Journal of Surgery

Special Issue: Surgical Oncology
Case Report

Role of Gastrectomy in the Management of Gastric Pre- Malignancies - A Review of Current Literature and Illustrative Case Report

JT Tieman1*, H Loebl2, M I M Ilyas1,T Nguyen3 and R Krouse4

  • 1Department of General Surgery, University of Arizona, USA
  • 2University of Arizona College of Medicine, USA
  • 3Southern Arizona VA Health Care System, University of Arizona, USA
  • 4Southern Arizona VA Health Care System, University of Arizona, USA

*Address for Correspondence: Joshua T. Tieman, Department of General Surgery, University of Arizona, USA, Tel: 602-714-2518; Fax: 520-626-2247;
Citation: Tieman JT, Loebl H, Ilyas MIM, Nguyen T, Krouse R. Role of Gastrectomy in the Management of Gastric Pre-Malignancies - A Review of Current Literature and Illustrative Case Report. 2016; S(2): 5.
Copyright © 2016 Tieman JT, et al. This is an open access article distributed under the Creative Commons Attribution License, which permits unrestricted use, distribution, and reproduction in any medium, provided the original work is properly cited.
Journal of Surgery | ISSN: 2332-4139 | Special Issue: 2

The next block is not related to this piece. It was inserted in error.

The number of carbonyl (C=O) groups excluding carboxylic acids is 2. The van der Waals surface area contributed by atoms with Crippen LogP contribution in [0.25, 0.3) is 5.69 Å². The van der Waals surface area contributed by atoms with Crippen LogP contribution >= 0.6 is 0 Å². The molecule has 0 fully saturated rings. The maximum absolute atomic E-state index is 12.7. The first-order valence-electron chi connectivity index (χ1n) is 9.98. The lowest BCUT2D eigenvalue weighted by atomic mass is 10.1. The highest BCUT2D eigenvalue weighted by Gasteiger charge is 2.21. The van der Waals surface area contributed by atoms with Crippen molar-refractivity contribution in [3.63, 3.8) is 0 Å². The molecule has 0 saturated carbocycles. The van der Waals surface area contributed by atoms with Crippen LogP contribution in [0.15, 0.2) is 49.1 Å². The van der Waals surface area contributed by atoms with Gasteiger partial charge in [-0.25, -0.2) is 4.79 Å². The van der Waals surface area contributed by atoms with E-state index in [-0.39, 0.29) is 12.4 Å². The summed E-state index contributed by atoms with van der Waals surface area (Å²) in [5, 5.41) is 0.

Submission: 15 Febraury 2016 | Accepted: 15 March 2016 | Published: 21 March 2016
Editors:Dr. Marlon A Guerrero, Assistant Professor of Surgery, University of Arizona, USA
Dr. James A Warneke, Associate Professor of Surgery, University of Arizona, USA


GC: Gastric Cancer; EGC: Early Gastric Cancer; SRCC: Signet Ring Cell Carcinoma; NSRC: Non-Signet Ring Cell; LN: Lymph Node


Gastric cancer has generally been subdivided histologically into intestinal and diffuse, with the intestinal type representing the majority of cases. The geographic variability in disease distribution is closely related to the regional prevalence of H. pylori. Despite its position as the third leading cause of cancer-related deaths, there has been a global decrease in the overall incidence of gastric cancer in recent decades [1]. However, this pattern is not reflected uniformly across gastric cancer subtypes. Review of epidemiologic data in lowincidence areas including the United States shows a relative increase in the proportion of diffuse gastric cancers, particularly in Signet Ring Cell Carcinoma (SRCC) [2]. These epidemiologic trends support an accumulating body of evidence that suggests that intestinal GC and diffuse GC are two distinct diseases with different clinical behavior. These characteristics have significant clinical implications that impact both diagnosis and management and therefore warrant increased attention in current medical literature.